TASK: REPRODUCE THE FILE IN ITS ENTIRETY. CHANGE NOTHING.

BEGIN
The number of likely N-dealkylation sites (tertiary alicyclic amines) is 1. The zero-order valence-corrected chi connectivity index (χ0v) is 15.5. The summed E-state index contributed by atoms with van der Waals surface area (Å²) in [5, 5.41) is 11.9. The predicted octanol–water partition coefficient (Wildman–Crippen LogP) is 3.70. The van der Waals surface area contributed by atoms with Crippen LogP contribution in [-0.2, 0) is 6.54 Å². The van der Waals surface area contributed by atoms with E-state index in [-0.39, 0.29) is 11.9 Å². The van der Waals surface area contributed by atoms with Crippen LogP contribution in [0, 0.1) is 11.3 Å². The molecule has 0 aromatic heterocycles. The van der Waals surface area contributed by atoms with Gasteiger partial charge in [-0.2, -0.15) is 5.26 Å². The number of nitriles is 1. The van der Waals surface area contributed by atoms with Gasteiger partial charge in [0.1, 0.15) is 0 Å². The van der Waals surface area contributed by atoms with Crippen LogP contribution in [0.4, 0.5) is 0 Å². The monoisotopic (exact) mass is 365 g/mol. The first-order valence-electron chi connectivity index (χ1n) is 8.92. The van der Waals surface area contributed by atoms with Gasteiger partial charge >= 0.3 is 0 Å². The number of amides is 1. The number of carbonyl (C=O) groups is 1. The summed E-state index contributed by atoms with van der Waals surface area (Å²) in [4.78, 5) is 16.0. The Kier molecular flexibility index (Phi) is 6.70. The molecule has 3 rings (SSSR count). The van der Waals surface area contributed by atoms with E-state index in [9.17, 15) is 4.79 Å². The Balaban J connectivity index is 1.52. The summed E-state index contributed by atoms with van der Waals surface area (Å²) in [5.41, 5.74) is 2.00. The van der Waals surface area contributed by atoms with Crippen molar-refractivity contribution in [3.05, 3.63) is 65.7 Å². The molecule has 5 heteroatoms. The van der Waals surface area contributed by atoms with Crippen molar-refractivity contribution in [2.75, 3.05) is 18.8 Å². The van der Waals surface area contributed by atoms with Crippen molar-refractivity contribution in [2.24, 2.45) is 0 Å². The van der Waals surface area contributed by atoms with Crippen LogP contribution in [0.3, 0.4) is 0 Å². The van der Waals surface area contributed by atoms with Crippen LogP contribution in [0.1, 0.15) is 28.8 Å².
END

The number of likely N-dealkylation sites (tertiary alicyclic amines) is 1. The zero-order valence-corrected chi connectivity index (χ0v) is 15.5. The summed E-state index contributed by atoms with van der Waals surface area (Å²) in [5, 5.41) is 11.9. The predicted octanol–water partition coefficient (Wildman–Crippen LogP) is 3.70. The van der Waals surface area contributed by atoms with Crippen LogP contribution in [-0.2, 0) is 6.54 Å². The van der Waals surface area contributed by atoms with E-state index in [-0.39, 0.29) is 11.9 Å². The van der Waals surface area contributed by atoms with Crippen LogP contribution in [0, 0.1) is 11.3 Å². The molecule has 0 aromatic heterocycles. The van der Waals surface area contributed by atoms with Gasteiger partial charge in [-0.2, -0.15) is 5.26 Å². The number of nitriles is 1. The van der Waals surface area contributed by atoms with Gasteiger partial charge in [0.1, 0.15) is 0 Å². The van der Waals surface area contributed by atoms with Crippen LogP contribution in [0.4, 0.5) is 0 Å². The monoisotopic (exact) mass is 365 g/mol. The first-order valence-electron chi connectivity index (χ1n) is 8.92. The van der Waals surface area contributed by atoms with Gasteiger partial charge >= 0.3 is 0 Å². The number of amides is 1. The number of carbonyl (C=O) groups is 1. The summed E-state index contributed by atoms with van der Waals surface area (Å²) in [4.78, 5) is 16.0. The Kier molecular flexibility index (Phi) is 6.70. The molecule has 3 rings (SSSR count). The van der Waals surface area contributed by atoms with E-state index in [9.17, 15) is 4.79 Å². The Balaban J connectivity index is 1.52. The summed E-state index contributed by atoms with van der Waals surface area (Å²) in [5.41, 5.74) is 2.00. The van der Waals surface area contributed by atoms with Crippen molar-refractivity contribution in [3.05, 3.63) is 65.7 Å². The molecule has 5 heteroatoms. The van der Waals surface area contributed by atoms with Crippen molar-refractivity contribution in [2.75, 3.05) is 18.8 Å². The van der Waals surface area contributed by atoms with Crippen molar-refractivity contribution in [2.24, 2.45) is 0 Å². The van der Waals surface area contributed by atoms with Crippen LogP contribution in [0.3, 0.4) is 0 Å². The van der Waals surface area contributed by atoms with Crippen LogP contribution in [0.1, 0.15) is 28.8 Å².